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Old 19-04-2014, 10:50   #16
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Re: Electrical guestimates

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Originally Posted by Tellie View Post
Personally I would pay a qualified marine electrician a days pay to go over this boats electrical system and report on it. What you have described is only what you have discovered. Dollars to doughnuts this is just the surface. Forget the "Qualified surveyor" mumbo jumbo and let those that know what they are doing do it.


"Why should you suffer the grief of handling this ? Tell the broker/owner that you want it fixed by a qualified marine electrician as a condition of closing the deal. "

Or if all else gets sorted out, simply tell them: "or take $5000 less and i'll take care of it..." depending on your confidence...
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Old 19-04-2014, 11:25   #17
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Re: Electrical guestimates

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Originally Posted by Tellie View Post
Personally I would pay a qualified marine electrician a days pay to go over this boats electrical system and report on it...
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Originally Posted by btrayfors View Post
...engage a qualified marine electrician (not an EE, not a house electrician) to go over the boat's wiring and give you a list of needed work, with estimates...
A big NEGATIVE on this.

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Why should you suffer the grief of handling this ? Tell the broker/owner that you want it fixed by a qualified marine electrician as a condition of closing the deal.
An even bigger NEGATIVE on this.

You've already seen what the PO is capable of "repairing". YOU hire your own pro.

You already have paid for a survey. Hire a pro to FIX the known electrical problems. While he is doing productive work he will develop a feel for the condition of the boat and no doubt spot other electrical issues for which he will be happy to provide a FREE estimate.
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Old 19-04-2014, 12:18   #18
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Re: Electrical guestimates

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Originally Posted by Terra Nova View Post
A big NEGATIVE on this.



An even bigger NEGATIVE on this.

You've already seen what the PO is capable of "repairing". YOU hire your own pro.

You already have paid for a survey. Hire a pro to FIX the known electrical problems. While he is doing productive work he will develop a feel for the condition of the boat and no doubt spot other electrical issues for which he will be happy to provide a FREE estimate.

Not quite sure I get this. I may be reading it wrong while scratching my head, but you think it's cheaper to get a qualified marine electrician to rewire a windlass, add a breaker, rewire a battery charger, diagnose a bilge pump, and terminate the A/C wires. All the while looking for other potential electrical issues on the other side of the boat? Really? When he finds 10k worth of other deal breaking repair issues and the OP walks away I'm sure the seller will be thrilled to have the $2,000+ repair work done for free. Another couple of potential buyers like that and the seller can easily raise his price.
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Old 19-04-2014, 12:31   #19
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Re: Electrical Guestimates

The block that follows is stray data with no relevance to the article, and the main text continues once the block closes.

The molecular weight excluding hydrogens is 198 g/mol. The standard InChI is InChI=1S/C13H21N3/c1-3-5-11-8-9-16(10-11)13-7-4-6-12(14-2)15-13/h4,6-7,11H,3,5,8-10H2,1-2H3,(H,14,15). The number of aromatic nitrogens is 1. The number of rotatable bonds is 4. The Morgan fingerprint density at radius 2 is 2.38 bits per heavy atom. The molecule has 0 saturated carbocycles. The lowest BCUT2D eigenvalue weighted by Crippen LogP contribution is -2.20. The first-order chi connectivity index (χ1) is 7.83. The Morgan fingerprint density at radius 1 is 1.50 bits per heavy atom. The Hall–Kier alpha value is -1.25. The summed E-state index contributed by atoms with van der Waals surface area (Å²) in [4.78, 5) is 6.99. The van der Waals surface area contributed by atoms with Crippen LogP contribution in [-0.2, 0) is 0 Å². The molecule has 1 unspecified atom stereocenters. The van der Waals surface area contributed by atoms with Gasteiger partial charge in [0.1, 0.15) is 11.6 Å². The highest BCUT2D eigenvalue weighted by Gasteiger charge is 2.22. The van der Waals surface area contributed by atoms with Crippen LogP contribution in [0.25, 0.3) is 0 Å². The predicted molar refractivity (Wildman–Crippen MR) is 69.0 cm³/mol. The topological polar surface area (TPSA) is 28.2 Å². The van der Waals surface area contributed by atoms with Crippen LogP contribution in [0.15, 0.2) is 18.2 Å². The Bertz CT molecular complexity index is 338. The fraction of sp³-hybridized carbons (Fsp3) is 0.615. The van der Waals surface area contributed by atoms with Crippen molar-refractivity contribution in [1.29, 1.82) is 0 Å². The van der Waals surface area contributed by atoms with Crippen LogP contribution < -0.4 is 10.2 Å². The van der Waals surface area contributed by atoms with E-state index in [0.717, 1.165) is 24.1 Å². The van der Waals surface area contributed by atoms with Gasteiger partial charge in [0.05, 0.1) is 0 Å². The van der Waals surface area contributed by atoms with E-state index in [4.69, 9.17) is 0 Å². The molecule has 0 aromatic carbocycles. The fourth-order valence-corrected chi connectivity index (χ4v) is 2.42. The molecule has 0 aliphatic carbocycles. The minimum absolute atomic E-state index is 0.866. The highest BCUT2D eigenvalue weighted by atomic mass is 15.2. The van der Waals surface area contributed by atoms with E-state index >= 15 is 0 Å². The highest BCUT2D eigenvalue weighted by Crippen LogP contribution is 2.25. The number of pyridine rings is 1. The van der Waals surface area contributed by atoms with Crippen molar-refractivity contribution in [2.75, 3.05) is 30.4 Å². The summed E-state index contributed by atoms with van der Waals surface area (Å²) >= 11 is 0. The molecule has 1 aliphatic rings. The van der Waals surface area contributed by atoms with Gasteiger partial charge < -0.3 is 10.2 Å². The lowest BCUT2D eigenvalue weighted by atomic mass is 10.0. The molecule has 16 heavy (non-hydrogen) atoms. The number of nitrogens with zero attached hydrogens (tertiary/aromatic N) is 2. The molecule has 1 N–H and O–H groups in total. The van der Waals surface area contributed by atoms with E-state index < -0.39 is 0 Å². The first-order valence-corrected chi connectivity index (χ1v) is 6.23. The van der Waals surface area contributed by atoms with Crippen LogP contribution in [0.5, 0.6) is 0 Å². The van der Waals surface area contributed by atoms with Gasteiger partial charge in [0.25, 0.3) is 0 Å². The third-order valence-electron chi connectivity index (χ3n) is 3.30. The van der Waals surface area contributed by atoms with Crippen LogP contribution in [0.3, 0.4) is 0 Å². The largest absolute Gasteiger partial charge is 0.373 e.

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You already have paid for a survey. Hire a pro to FIX the known electrical problems. While he is doing productive work he will develop a feel for the condition of the boat and no doubt spot other electrical issues for which he will be happy to provide a FREE estimate.
Like Tellie I am totally confused by your post.

Perhaps you said this tongue in cheek? If you meant a little sarcasm here you could be a little more obvious about it. Or, maybe you are the owner?
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Old 19-04-2014, 12:52   #20
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Re: Electrical Guestimates

Well, let me try to make it more clear. The buyer should not put another $0.01 in the boat until he and seller have come to an agreement on final selling price.

He already paid to have the boat surveyed by a professional surveyor who found a couple relatively minor problems. Instead of paying for MORE surveys/reports/opinions he should put his $, instead, towards fixing the problems that have been pointed out by his surveyor.

As far as negotiating a discount from the seller, he doesn't need to incur any additional expense.
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Old 19-04-2014, 13:02   #21
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Re: Electrical Guestimates

I know Stu has more experience than I do, way more, but unless there's something very large of complex about this boat (like a Sabre, with all cabinetry done to an exceptional grade and no way to access anyplace) I'd hope a really professional electrician would have it all done in well less than one day, once they had taken a look and made up their prep lists.

I wouldn't want to trust the current owner to hire help, he'd want to cheap out. Instead of asking him to lower the price, ask that a suitable amount be held in escrow to pay for the electric repairs (and anything else that's up in the air). Taking half of Stu's estimate range, that could be twelve hours at $100? $125? an hour, a fast $1500 plus the heavy cable and other parts...Call it two grand in escrow?

But first try to find someone who is highly recommended, and if you can't get a recommendation, try Angie's List or another source for one.

You might also think about having two bilge pumps installed at the same time, since a lot of the labor (running wires, etc.) is duplicated, and bilge pumps are a high failure rate item, no matter how good they are. Two pumps, two float switches.

A lot of this is not hard work, and wouldn't appear to be critical work (other than a working bilge pump) so it might be feasible to simply disconnect and terminate the AC and windlass wiring at the panel, leave them be for now, and DIY after you have the boat. Labor, running wires neatly, etc. isn't rocket science on this one but will be a major cost when it is done right by someone else.
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Old 19-04-2014, 17:44   #22
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Re: Electrical Guestimates

Three days isn't a bad estimate but likely low.